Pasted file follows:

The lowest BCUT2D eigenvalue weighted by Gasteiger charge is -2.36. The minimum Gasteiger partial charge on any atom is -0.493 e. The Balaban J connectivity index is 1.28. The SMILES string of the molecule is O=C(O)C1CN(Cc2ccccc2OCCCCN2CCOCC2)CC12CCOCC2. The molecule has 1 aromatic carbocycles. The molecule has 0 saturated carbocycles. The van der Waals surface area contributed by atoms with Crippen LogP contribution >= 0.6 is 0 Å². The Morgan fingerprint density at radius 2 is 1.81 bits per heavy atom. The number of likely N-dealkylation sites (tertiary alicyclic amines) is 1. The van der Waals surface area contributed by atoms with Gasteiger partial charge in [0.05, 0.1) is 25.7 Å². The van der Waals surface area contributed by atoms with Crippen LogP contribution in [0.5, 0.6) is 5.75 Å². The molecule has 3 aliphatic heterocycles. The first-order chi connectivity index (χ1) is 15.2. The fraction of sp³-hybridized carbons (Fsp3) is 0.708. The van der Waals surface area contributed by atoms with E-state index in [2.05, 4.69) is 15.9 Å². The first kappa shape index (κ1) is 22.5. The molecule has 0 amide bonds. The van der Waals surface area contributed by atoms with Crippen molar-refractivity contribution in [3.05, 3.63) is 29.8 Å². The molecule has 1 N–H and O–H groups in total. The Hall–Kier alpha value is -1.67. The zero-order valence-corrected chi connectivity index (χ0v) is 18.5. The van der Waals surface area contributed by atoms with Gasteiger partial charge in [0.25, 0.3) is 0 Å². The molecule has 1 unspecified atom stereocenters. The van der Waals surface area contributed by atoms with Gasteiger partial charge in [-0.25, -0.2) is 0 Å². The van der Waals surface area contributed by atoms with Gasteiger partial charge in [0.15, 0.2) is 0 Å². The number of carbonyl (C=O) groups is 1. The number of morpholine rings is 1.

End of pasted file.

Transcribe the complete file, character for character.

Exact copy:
The lowest BCUT2D eigenvalue weighted by Gasteiger charge is -2.36. The minimum Gasteiger partial charge on any atom is -0.493 e. The Balaban J connectivity index is 1.28. The SMILES string of the molecule is O=C(O)C1CN(Cc2ccccc2OCCCCN2CCOCC2)CC12CCOCC2. The molecule has 1 aromatic carbocycles. The molecule has 0 saturated carbocycles. The van der Waals surface area contributed by atoms with Crippen LogP contribution >= 0.6 is 0 Å². The Morgan fingerprint density at radius 2 is 1.81 bits per heavy atom. The number of likely N-dealkylation sites (tertiary alicyclic amines) is 1. The van der Waals surface area contributed by atoms with Gasteiger partial charge in [0.05, 0.1) is 25.7 Å². The van der Waals surface area contributed by atoms with Crippen LogP contribution in [0.5, 0.6) is 5.75 Å². The molecule has 3 aliphatic heterocycles. The first-order chi connectivity index (χ1) is 15.2. The fraction of sp³-hybridized carbons (Fsp3) is 0.708. The van der Waals surface area contributed by atoms with E-state index in [2.05, 4.69) is 15.9 Å². The first kappa shape index (κ1) is 22.5. The molecule has 0 amide bonds. The van der Waals surface area contributed by atoms with Crippen molar-refractivity contribution in [3.05, 3.63) is 29.8 Å². The molecule has 1 N–H and O–H groups in total. The Hall–Kier alpha value is -1.67. The zero-order valence-corrected chi connectivity index (χ0v) is 18.5. The van der Waals surface area contributed by atoms with Gasteiger partial charge in [0.25, 0.3) is 0 Å². The molecule has 1 unspecified atom stereocenters. The van der Waals surface area contributed by atoms with Gasteiger partial charge in [-0.25, -0.2) is 0 Å². The van der Waals surface area contributed by atoms with Gasteiger partial charge in [0.15, 0.2) is 0 Å². The number of carbonyl (C=O) groups is 1. The number of morpholine rings is 1.